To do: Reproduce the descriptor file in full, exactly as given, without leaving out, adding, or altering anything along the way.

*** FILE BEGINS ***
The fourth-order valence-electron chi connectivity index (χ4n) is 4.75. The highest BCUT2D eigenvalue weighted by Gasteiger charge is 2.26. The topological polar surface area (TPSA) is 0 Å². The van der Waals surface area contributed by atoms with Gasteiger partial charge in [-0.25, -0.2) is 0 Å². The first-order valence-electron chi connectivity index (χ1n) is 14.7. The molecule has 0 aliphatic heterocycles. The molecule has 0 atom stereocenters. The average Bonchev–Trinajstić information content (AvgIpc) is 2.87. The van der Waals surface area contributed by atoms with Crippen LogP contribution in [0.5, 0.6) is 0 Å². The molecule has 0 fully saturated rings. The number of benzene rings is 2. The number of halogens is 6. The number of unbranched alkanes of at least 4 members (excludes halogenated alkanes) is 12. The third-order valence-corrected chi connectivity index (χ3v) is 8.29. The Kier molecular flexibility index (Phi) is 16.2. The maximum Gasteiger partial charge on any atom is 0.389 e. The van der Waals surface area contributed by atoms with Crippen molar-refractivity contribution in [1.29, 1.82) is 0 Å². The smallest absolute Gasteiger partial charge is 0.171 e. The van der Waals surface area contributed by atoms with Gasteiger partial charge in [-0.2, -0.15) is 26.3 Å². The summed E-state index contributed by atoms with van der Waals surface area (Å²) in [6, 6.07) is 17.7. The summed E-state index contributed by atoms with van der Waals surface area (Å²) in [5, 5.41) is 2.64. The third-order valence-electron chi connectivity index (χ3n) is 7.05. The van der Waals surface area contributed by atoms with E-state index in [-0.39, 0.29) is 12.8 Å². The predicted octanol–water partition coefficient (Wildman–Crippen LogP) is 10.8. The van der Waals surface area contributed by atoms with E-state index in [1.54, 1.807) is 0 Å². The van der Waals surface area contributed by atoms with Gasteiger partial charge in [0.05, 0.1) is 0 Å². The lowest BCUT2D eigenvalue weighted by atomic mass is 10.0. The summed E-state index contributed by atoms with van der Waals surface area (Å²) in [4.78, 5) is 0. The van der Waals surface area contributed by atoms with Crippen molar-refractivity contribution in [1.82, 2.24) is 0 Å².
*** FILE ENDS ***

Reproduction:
The fourth-order valence-electron chi connectivity index (χ4n) is 4.75. The highest BCUT2D eigenvalue weighted by Gasteiger charge is 2.26. The topological polar surface area (TPSA) is 0 Å². The van der Waals surface area contributed by atoms with Gasteiger partial charge in [-0.25, -0.2) is 0 Å². The first-order valence-electron chi connectivity index (χ1n) is 14.7. The molecule has 0 aliphatic heterocycles. The molecule has 0 atom stereocenters. The average Bonchev–Trinajstić information content (AvgIpc) is 2.87. The van der Waals surface area contributed by atoms with Crippen LogP contribution in [0.5, 0.6) is 0 Å². The molecule has 0 fully saturated rings. The number of benzene rings is 2. The number of halogens is 6. The number of unbranched alkanes of at least 4 members (excludes halogenated alkanes) is 12. The third-order valence-corrected chi connectivity index (χ3v) is 8.29. The Kier molecular flexibility index (Phi) is 16.2. The maximum Gasteiger partial charge on any atom is 0.389 e. The van der Waals surface area contributed by atoms with Crippen molar-refractivity contribution in [1.29, 1.82) is 0 Å². The smallest absolute Gasteiger partial charge is 0.171 e. The van der Waals surface area contributed by atoms with Gasteiger partial charge in [-0.2, -0.15) is 26.3 Å². The summed E-state index contributed by atoms with van der Waals surface area (Å²) in [6, 6.07) is 17.7. The summed E-state index contributed by atoms with van der Waals surface area (Å²) in [5, 5.41) is 2.64. The third-order valence-electron chi connectivity index (χ3n) is 7.05. The van der Waals surface area contributed by atoms with E-state index in [-0.39, 0.29) is 12.8 Å². The predicted octanol–water partition coefficient (Wildman–Crippen LogP) is 10.8. The van der Waals surface area contributed by atoms with E-state index in [1.54, 1.807) is 0 Å². The van der Waals surface area contributed by atoms with Gasteiger partial charge in [0.05, 0.1) is 0 Å². The lowest BCUT2D eigenvalue weighted by atomic mass is 10.0. The summed E-state index contributed by atoms with van der Waals surface area (Å²) in [4.78, 5) is 0. The van der Waals surface area contributed by atoms with Crippen molar-refractivity contribution in [1.82, 2.24) is 0 Å².